1. The #1 thing I love about my kids is that they are MINE. The Lord gave them to me to care for and love. He knew that they would bring tremendous blessing to my life and I am so grateful to have been gifted with the most amazing, intelligent, quirky, lovable munchkins in the world. And I love them more than I could say.

Maybe I Could Have a Do-Over…?

I often wish I could go back and start raising my kids all over again. You know, right from the delivery room all the way through until now. A do over. I would love to have a second chance to avoid the mistakes I’ve made with my children thus far, and implement all the wonderful ideas I never got around to accomplishing the first time. What would I do differently you ask…well….

1. Immediate Epidural with J –  that’s right, I don’t believe we get any awards, nor do our offspring give two hoots whether gave birth to them with or without drugs. I suffered immensely and actually about 12 hours longer than necessary b/c of my stubborn refusal to take an epidural. Once I had received it, labour moved swiftly and painlessly. And frankly, I consider a vaginal birth as “natural” as can be but I don’t deny that I used several types of pain management drugs and finally an spinal epidural. My son came out healthy and he and I were both safe so whether or not I had an epidural; I still count it as a natural birth, anyone who disagrees can label their own birth experience anyway they like.

2. Make J sleep in his crib right from the start – spending his first 2 weeks in the incubator gave my little lamb a comfortable cocoon feeling, such that, when placed in the “giant crib” he had difficulty sleeping comfortably. Our solution was to allow him to fall asleep in the swing or car seat, and then we would move him to his crib where he would happily wake up unaware that he had been transferred in the night. Unfortunately when he became too large to sleep or even sit in the swing, we had a terrible time getting him to fall asleep in the crib. Lesson learned, baby #2 ALWAYS went into the crib awake and fell asleep!

3. Spanking –  As our oldest is a Strong-willed child in the first degree, we found the use of spanking when he was little a necessary part of attempting to discipline him. Although I believe that the Lord gives us the authority and right to spank our children in a loving and controlled manner, I don’t believe that this is always an effective and successful choice for all children. It certainly had little affect on J, and we eventually stopped implementing this form of punishment because it seemed to be more causing more problems rather than solving them. Given a chance to do it again, I would not use corporal punishment again.

4.Work from home – A couple of years ago, I was offered a job that involved researching, editing and writing content for a website. This was a part-time job that required me to work a little every day, entirely from home and according to my schedule. In theory. As much as I loved the people I worked with and found the job stimulating and enjoyable, it became overwhelming and occupied far too much of my time. I found my career as a “stay-at-home-mom-working-from-home” became a “working-mom-at-home-sometimes-noticing-the-kids sort of career! Not cool. Whether the job itself was too demanding for what I could offer, or whether I am simply not very good at organizing and balancing my time, I am not sure. I do however regret allowing any job to consume me and keep me from spending time with my little ones, which of course is the whole reason I stayed home in the first place.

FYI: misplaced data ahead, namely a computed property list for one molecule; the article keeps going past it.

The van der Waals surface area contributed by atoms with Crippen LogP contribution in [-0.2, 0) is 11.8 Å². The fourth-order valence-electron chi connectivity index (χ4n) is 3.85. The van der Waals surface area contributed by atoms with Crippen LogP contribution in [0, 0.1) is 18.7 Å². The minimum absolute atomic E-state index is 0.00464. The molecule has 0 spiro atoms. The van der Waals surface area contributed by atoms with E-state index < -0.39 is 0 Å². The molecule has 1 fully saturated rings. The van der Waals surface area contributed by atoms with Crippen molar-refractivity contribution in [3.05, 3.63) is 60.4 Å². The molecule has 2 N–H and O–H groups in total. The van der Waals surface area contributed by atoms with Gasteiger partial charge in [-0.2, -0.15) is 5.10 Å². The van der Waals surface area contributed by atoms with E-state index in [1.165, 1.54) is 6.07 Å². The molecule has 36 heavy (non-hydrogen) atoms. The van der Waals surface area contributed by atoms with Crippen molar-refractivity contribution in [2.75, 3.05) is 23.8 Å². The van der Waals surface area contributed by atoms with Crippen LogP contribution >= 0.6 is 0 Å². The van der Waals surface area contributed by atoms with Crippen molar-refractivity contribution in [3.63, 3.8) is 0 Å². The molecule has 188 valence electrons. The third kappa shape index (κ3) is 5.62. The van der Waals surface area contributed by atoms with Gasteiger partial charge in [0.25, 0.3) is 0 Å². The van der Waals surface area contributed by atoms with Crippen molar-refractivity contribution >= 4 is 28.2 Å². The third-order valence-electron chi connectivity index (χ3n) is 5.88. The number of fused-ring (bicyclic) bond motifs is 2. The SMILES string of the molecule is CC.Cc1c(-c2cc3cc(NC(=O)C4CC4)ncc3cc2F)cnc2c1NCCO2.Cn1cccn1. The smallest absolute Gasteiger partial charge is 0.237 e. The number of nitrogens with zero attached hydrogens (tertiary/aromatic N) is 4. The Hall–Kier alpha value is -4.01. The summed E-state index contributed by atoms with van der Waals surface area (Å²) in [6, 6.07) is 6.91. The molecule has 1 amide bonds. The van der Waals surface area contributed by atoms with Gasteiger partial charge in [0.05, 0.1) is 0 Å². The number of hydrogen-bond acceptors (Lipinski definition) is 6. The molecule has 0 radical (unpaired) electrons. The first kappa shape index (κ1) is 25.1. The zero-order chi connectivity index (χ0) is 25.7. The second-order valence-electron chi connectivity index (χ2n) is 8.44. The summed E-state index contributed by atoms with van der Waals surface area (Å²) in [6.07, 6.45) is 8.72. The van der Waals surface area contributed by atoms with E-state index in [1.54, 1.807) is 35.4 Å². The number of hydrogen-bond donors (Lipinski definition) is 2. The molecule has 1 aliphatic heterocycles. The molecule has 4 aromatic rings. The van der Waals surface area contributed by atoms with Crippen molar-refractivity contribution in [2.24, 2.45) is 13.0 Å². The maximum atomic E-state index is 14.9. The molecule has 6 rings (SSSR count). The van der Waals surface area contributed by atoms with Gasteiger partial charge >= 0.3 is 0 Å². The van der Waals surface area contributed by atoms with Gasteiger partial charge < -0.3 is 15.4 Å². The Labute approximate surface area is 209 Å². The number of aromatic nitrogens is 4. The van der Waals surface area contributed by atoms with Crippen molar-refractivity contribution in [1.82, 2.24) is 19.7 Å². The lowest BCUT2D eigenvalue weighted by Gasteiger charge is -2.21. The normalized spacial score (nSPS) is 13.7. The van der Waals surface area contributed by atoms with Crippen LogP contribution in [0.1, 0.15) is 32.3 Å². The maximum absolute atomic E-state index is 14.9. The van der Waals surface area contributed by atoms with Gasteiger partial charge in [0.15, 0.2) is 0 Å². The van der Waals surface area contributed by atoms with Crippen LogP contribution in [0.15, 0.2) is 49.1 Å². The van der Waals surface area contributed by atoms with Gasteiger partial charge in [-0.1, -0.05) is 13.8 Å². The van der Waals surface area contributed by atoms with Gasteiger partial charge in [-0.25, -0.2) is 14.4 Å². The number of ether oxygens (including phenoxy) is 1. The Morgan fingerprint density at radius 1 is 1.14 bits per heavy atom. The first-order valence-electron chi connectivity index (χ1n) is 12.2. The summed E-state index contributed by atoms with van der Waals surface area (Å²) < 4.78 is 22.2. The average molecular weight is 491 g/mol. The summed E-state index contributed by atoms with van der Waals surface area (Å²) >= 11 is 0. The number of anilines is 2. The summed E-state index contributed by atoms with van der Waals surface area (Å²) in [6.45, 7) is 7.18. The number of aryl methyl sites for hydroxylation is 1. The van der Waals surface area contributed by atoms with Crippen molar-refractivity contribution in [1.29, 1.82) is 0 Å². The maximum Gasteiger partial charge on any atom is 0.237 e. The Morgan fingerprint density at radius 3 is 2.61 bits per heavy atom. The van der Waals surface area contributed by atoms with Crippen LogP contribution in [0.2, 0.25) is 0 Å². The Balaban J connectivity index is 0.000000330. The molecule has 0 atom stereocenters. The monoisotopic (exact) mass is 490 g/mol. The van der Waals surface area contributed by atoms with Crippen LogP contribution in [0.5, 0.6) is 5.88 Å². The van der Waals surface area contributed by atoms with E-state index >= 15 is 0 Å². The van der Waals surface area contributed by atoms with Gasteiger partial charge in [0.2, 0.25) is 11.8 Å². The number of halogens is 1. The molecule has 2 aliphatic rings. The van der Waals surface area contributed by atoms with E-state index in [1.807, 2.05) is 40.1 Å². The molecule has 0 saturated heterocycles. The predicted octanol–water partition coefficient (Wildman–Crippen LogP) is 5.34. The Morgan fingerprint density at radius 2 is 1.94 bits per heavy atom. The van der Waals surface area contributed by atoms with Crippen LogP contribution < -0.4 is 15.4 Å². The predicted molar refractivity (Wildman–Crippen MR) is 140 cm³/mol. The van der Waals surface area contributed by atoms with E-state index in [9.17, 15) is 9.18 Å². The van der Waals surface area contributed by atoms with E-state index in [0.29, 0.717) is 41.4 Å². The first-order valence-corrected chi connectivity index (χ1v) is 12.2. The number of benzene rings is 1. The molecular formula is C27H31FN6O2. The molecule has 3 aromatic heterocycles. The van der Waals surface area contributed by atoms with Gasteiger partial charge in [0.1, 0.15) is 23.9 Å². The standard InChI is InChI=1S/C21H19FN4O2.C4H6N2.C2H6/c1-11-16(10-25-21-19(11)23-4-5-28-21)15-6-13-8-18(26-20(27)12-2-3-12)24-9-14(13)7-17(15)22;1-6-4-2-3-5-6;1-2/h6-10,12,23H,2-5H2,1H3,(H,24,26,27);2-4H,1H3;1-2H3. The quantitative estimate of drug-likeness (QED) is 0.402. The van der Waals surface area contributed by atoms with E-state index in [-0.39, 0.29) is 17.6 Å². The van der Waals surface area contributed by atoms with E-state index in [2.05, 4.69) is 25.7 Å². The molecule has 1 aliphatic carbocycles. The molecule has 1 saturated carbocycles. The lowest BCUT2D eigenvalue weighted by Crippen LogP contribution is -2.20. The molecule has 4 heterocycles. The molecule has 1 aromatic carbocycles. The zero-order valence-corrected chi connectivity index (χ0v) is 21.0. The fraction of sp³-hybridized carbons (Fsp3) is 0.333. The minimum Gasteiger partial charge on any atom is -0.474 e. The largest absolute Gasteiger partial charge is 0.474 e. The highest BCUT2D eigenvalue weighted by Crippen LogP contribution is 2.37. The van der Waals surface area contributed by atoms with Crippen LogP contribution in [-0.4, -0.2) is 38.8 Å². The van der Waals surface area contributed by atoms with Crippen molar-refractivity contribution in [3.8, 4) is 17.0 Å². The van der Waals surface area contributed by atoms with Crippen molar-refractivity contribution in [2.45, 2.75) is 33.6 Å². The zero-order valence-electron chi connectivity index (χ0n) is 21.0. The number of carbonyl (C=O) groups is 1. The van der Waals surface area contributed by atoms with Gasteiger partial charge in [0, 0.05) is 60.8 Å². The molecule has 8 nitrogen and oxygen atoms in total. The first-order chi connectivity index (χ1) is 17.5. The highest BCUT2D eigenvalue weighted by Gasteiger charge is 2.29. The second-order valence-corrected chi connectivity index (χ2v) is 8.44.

5. Baby Book – Here is where my shameful secret comes to light. I have no baby books for my children. There, I said it, too late to take it back. The truth is, I am not very good at following things through. Ever. The truth is that I started a Winnie the Pooh baby book for J and only made it through a couple of the first pages that mark the early milestones. I also started a scrapbook for G  (because by the time she came along, no one was doing baby books anymore, it was ALL about scrapping and stamping!) with about 5 fully finished pages of cropped photos, funky decorative trim and carefully printed journalling under each image. Yeah, I would definately maybe do a proper memory book for my children if I could do it all over again.

6. Baby Videos – So with my oldest, we had a video camera, a fairly big camera compared to tiny credit card size video cameras around today. It was a wonderful gift from my parents to help us chronicle the amazing  movements and gassy smiles of our firstborn, as well as a way to help keep grandparents engaged as we live about an hour apart. We took videos of every bath given, mess pooped, grin smiled, toy broken, shelf trashed, book ripped, wall coloured, yogurt spilled, tantrum thrown, pool splashed, sleep dreamed, jolly jumped and bite taken….but just with the first one. Why not videos of baby G you ask? Well the answer is as simple as it is embarrasing; our camera broke a couple of months before she was born.  The battery pack died and we had to plug it in so we could use it, and with the onset of wireless and camera phones, it was sort of embarrassing to lug this big camera around looking for an outlet just so we could catch a glimpse of her ladyship picking her lovely little nose. Fortunately for her and any future episode of “Gigi the E True Hollywood Story”, we purchased a digital camera so there are thousands of photographs of every stage of her life for the last 4 years. Future fans will simply have to take our word for the fact that she could speak.

I fear the list of things I would do differently as a Mother is quite likely longer than the list of things I consider myself to have successfully accomplished. I think that is the nature of mothers, to look back through our personal history and second guess ourselves at every turn, so I will stop my list here for now. Besides I have some photographs to sort through, maybe I can upload them and make some sort of home video out of them…

Literally Speaking…

“I’m going to run out and start the car, just watch your sister and I’ll be right back.” Simply enough instruction right? I guess, unless you are a very literal 4 year old. I came back in the house in time to see my 1year old baby more than half way up the stairs to the second floor. “What is going on, I thought I asked you to watch her?” I said. The answer? “But Mommy, I AM watching her…I’m watching her go up the stairs!”